Developing and implementing EU-level policy usually takes years, but once its direction is established a flow of consistent legislation should follow. The drive for greater liberalisation of the European energy market has so far led to three energy market packages which, although along the right lines in driving change, have been slow. The result is a huge investment shortfall because of fragmentation of the internal market and a lack of intelligent regulation.
If the EU is to move faster on energy efficiency, heads of government need to become more involved and overcome the fatigue often spurred by long decision-making processes, as was the case with the energy market packages. Member states should generally be more engaged in regional regulation instead of introducing counter-productive national legislation.
Nobody nowadays contests the reasons for improving energy efficiency. So the EU should be facilitating a European policy framework for this. No one country can make a serious difference to the EU’s overall energy performance, yet some initiatives are best pursued at a regional level, notably ecodesign and labelling and market initiatives that range from the emissions trading system to the energy savings obligation scheme.
As 2.5% of the EU’s GNP goes on importing energy, greater energy efficiency is vital if Europe’s rising energy demand is to be satisfied. Yet it is very clear that Europe is not going to meet its 2020 target for improving energy efficiency by 20%. The European Commission currently estimates that without further action the energy efficiency improvement will be only 9% by 2020. If the European Council and the European Parliament can agree on a position on the energy efficiency directive, due in the summer of this year, the EU will make some progress, but the member states still need to take additional measures.
EU policymaking often moves at such a slow pace that major reforms need several legislative packages. The case of the energy market liberalisation packages is a prime example; during the negotiations on the second package the most progressive forces, when I was myself the chair of the Competitiveness Council under the 2002 Danish Presidency, wanted more liberalisation than was delivered by the second and third packages combined.
Europe's energy policy is still dominated by major energy companies. This was the case in 2002, when we fought long and hard over the liberalisation measures in the second energy market package. To have come further down this path with the third package shows that industry reacts to policy directions. Now we need to be more ambitious still so as to push industry and create greater certainty for the ETS system.
Financing remains a major obstacle to energy efficiency, together with securing worthwhile returns on investment. We need annual investments of €85bn until 2020 to reach the 20% energy efficiency target. Of that total, €60bn should be invested in buildings, and only 30% of it should be public money.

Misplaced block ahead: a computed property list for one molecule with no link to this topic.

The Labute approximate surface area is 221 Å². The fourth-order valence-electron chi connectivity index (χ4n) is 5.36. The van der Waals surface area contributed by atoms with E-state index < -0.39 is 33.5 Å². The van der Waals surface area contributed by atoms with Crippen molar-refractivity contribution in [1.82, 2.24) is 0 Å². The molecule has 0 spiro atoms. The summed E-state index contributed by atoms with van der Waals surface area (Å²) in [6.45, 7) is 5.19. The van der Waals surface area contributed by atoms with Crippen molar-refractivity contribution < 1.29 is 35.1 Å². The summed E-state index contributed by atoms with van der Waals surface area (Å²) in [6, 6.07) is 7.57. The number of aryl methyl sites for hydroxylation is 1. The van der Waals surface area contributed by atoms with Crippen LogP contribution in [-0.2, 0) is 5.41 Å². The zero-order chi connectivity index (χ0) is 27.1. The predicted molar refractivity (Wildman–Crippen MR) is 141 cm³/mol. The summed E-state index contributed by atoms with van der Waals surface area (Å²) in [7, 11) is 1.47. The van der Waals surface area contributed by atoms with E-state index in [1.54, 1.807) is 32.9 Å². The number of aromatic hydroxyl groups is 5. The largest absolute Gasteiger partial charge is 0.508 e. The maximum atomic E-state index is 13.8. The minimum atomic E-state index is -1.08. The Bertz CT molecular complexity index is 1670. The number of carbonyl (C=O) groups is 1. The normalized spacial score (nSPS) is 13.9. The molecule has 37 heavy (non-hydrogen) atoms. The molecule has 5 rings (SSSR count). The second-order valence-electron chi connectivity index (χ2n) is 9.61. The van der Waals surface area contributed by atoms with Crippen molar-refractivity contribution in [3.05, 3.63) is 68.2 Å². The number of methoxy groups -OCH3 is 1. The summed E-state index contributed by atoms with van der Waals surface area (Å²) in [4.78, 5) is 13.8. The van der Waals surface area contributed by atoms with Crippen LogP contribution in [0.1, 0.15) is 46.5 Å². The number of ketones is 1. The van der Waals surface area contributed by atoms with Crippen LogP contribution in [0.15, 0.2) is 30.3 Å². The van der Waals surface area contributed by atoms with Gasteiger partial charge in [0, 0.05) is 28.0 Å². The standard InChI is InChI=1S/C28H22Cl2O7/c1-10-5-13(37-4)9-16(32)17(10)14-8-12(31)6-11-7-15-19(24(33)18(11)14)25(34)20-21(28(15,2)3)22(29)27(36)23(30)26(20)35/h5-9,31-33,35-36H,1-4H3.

In a report on energy efficiency published back in 2010, I took the view that the EU should create revolving funds to invest in energy efficiency measures.
The most important leverage of private investment is through the ETS and the proposed energy saving obligation scheme. For the ETS, we need a real scarcity of allowances to push up carbon prices. We need to trust the ETS and let it be the main instrument for moving towards a low-carbon economy. It has already been a success for a number of reasons. Notably that it has encouraged corporations to build climate policy into their decision-making, and also that it has generated good quality data, not least because the companies covered by the ETS account for around 45% of all CO2 emissions in the EU. But the carbon price is still too low to give an adequate incentive to investment. If we cannot rebuild trust in the ETS we will put at risk energy efficiency measures that specifically target industry.
The energy saving obligation scheme needs to be strengthened in future legislation and more national governments will slowly adopt the scheme once they see it working in such countries as the UK, France and Denmark. A light version was already included in the 2006 version of the EU’s Energy Services Directive, and while the Commission’s present proposal is likely to be watered down, it will be further strengthened in the future. The question is whether or not reforms are introduced quickly. In Denmark, the energy savings obligations scheme is more cost-efficient than stricter building codes and the labelling of appliances. In other words, the cost of energy efficiency is lower than the cost of supplying energy.